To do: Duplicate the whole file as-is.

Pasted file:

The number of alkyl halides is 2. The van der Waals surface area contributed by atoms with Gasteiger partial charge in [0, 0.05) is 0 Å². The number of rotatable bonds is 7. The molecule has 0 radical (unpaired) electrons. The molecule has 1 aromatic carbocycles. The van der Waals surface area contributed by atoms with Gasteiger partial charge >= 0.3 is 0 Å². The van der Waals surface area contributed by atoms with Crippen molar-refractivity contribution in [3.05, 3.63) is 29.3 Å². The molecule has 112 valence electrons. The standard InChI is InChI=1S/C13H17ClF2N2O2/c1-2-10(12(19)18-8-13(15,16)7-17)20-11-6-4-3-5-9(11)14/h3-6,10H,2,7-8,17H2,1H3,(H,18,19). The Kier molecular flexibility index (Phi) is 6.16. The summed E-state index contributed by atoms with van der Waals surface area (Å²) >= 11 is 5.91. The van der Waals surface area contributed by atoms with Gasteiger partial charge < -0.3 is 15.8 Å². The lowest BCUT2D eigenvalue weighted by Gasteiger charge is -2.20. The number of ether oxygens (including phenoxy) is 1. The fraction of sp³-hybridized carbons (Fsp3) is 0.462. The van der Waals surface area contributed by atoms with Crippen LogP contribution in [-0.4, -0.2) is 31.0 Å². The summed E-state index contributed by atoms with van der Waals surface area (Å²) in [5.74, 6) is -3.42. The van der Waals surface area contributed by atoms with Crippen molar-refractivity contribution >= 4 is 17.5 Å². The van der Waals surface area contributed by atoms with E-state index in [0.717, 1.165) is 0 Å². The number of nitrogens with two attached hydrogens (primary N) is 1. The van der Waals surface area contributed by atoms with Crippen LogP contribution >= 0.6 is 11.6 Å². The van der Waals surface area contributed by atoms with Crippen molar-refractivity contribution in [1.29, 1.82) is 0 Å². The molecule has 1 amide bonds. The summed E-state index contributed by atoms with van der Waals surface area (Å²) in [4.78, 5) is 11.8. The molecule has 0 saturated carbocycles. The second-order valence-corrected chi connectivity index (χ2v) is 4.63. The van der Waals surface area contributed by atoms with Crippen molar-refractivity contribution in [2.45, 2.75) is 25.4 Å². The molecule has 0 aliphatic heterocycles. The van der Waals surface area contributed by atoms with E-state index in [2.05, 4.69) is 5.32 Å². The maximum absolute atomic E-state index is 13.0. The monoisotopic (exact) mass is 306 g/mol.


The number of alkyl halides is 2. The van der Waals surface area contributed by atoms with Gasteiger partial charge in [0, 0.05) is 0 Å². The number of rotatable bonds is 7. The molecule has 0 radical (unpaired) electrons. The molecule has 1 aromatic carbocycles. The van der Waals surface area contributed by atoms with Gasteiger partial charge >= 0.3 is 0 Å². The van der Waals surface area contributed by atoms with Crippen molar-refractivity contribution in [3.05, 3.63) is 29.3 Å². The molecule has 112 valence electrons. The standard InChI is InChI=1S/C13H17ClF2N2O2/c1-2-10(12(19)18-8-13(15,16)7-17)20-11-6-4-3-5-9(11)14/h3-6,10H,2,7-8,17H2,1H3,(H,18,19). The Kier molecular flexibility index (Phi) is 6.16. The summed E-state index contributed by atoms with van der Waals surface area (Å²) >= 11 is 5.91. The van der Waals surface area contributed by atoms with Gasteiger partial charge < -0.3 is 15.8 Å². The lowest BCUT2D eigenvalue weighted by Gasteiger charge is -2.20. The number of ether oxygens (including phenoxy) is 1. The fraction of sp³-hybridized carbons (Fsp3) is 0.462. The van der Waals surface area contributed by atoms with Crippen LogP contribution in [-0.4, -0.2) is 31.0 Å². The summed E-state index contributed by atoms with van der Waals surface area (Å²) in [5.74, 6) is -3.42. The van der Waals surface area contributed by atoms with Crippen molar-refractivity contribution >= 4 is 17.5 Å². The van der Waals surface area contributed by atoms with E-state index in [0.717, 1.165) is 0 Å². The number of nitrogens with two attached hydrogens (primary N) is 1. The van der Waals surface area contributed by atoms with Crippen LogP contribution >= 0.6 is 11.6 Å². The van der Waals surface area contributed by atoms with Crippen molar-refractivity contribution in [1.29, 1.82) is 0 Å². The molecule has 1 amide bonds. The summed E-state index contributed by atoms with van der Waals surface area (Å²) in [4.78, 5) is 11.8. The molecule has 0 saturated carbocycles. The second-order valence-corrected chi connectivity index (χ2v) is 4.63. The van der Waals surface area contributed by atoms with Crippen molar-refractivity contribution in [2.45, 2.75) is 25.4 Å². The molecule has 0 aliphatic heterocycles. The van der Waals surface area contributed by atoms with E-state index in [2.05, 4.69) is 5.32 Å². The maximum absolute atomic E-state index is 13.0. The monoisotopic (exact) mass is 306 g/mol.